The Museum of Cinema and Miniatures was created in 2005 by Dan Ohlmann, a former woodworker and cabinet maker who loved Art Nouveau and started by creating a miniature replica of Maxim's restaurant in Paris. After traveling the world with his miniatures, he settled in Lyon and created this museum to house them, building more along the way.
Today, the museum's more than 100 miniatures include shops, libraries and restaurants, all painstakingly reproduced on a tiny scale that will leave you wondrous.
It actually combines two passions, the other being cinema. This is where you can explore some extraordinary special cinematic effects and see just how complicated it was to imitate life before the digital age. I won't unveil what you'll see but I guarantee you'll recognize some of the masks, costumes or props from movies past.
Lyon has a knack for reinventing itself. The old industrial quarter of Part-Dieu was modernized with a train station and the "incontournable" (unmissable?) Halles Paul Bocuse.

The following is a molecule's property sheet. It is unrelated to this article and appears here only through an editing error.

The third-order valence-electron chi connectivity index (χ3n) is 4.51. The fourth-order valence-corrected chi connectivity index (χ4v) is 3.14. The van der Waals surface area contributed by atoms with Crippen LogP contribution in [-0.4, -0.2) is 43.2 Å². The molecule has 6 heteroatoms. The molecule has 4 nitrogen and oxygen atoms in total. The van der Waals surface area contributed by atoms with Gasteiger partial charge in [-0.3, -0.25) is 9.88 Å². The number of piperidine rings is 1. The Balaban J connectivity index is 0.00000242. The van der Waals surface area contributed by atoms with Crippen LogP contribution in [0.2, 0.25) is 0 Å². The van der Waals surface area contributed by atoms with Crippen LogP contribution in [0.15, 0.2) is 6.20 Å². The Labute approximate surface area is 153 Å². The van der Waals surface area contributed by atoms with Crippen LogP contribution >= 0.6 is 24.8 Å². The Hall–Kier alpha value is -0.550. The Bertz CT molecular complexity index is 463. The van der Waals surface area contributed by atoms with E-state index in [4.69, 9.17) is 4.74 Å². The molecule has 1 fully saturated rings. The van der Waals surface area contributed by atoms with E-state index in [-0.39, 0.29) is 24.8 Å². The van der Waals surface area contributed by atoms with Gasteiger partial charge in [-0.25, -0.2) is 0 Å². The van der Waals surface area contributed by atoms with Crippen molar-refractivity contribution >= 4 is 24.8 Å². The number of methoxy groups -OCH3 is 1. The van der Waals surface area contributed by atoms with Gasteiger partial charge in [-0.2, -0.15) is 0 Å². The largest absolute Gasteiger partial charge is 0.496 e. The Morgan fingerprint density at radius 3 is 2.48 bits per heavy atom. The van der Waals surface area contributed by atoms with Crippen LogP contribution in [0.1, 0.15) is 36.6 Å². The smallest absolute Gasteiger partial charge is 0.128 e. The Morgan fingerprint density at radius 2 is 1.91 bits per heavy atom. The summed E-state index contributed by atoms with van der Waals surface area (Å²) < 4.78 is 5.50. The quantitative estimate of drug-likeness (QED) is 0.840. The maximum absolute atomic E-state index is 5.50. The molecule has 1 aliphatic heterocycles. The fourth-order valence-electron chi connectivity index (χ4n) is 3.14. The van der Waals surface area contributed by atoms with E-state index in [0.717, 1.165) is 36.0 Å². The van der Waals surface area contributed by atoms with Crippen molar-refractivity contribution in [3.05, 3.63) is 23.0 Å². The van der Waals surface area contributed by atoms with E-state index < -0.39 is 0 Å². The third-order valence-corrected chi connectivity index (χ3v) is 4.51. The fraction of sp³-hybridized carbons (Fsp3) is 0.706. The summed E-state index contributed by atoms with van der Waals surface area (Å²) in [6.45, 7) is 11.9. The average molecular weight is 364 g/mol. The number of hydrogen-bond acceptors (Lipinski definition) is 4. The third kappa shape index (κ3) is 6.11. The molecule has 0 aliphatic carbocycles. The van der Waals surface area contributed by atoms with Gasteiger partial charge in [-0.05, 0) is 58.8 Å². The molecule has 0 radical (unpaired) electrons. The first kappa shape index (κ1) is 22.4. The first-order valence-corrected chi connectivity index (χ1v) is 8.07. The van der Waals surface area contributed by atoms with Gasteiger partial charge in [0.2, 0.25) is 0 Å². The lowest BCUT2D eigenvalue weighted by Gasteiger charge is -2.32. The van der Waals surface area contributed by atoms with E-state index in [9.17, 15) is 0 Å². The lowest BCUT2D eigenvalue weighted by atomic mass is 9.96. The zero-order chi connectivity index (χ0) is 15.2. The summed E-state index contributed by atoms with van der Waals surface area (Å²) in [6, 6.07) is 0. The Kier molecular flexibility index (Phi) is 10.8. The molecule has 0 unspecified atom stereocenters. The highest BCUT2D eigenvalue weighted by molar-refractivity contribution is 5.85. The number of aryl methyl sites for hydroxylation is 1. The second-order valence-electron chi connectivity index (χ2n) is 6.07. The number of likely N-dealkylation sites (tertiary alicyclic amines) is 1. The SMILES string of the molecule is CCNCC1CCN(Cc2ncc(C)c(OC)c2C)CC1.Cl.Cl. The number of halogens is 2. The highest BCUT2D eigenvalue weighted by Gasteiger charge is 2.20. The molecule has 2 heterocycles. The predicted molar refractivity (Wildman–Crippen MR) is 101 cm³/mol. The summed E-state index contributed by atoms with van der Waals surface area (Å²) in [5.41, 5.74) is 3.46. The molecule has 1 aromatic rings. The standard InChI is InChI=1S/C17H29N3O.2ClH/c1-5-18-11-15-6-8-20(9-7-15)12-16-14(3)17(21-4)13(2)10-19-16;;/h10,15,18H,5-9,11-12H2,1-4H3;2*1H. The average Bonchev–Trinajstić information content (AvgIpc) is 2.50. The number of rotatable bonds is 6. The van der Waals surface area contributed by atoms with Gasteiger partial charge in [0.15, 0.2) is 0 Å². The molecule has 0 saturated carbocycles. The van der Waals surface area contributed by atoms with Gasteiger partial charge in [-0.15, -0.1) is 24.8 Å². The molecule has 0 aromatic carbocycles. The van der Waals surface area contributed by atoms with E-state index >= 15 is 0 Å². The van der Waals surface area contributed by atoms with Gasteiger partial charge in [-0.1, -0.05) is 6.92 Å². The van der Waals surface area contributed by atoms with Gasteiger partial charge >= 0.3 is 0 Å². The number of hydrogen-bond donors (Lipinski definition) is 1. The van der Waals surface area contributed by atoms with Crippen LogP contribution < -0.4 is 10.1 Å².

Its 21st century counterpart is what is now known as the Confluence, because this is where Lyon's two rivers, the Saône and the Rhône, meet.
This used to be a gritty neighbourhood, with wholesale markets, industrial plants, the river port and prisons. Architects from around the world pitched in to create a vibrant new neighbourhood of eye-popping design.
Also unique are the Confluence's eco-credentials: the area was developed with environmental principles in mind and is France's first fully sustainable neighbourhood, with state-of-the-art energy systems for homes and offices.
A foundational feature of this part of town is the Musée des Confluences, which I thoroughly enjoyed and which tells many stories of mankind... with a bit of a philosophical twist that seeks to provoke you into a healthy amount of thinking (I think it succeeds). It wasn't just pretty exhibits, although there are plenty of those as well. In a very French manner, it asks a lot of 'whys' and not just 'whats' and 'hows'.
The building itself, with its sweeping sheets of glass and metal, is spectacular (but you must love modern architecture!) as are the views. But it is not without controversy over cost overruns and over that favourite Gallic argument of old versus new. Of course some people hated the futuristic architecture, and others loved it. Like the much-maligned pyramid of the Louvre or the Centre Pompidou in Paris, people will undoubtedly get used to the museum and, probably, grow to love its soaring curves.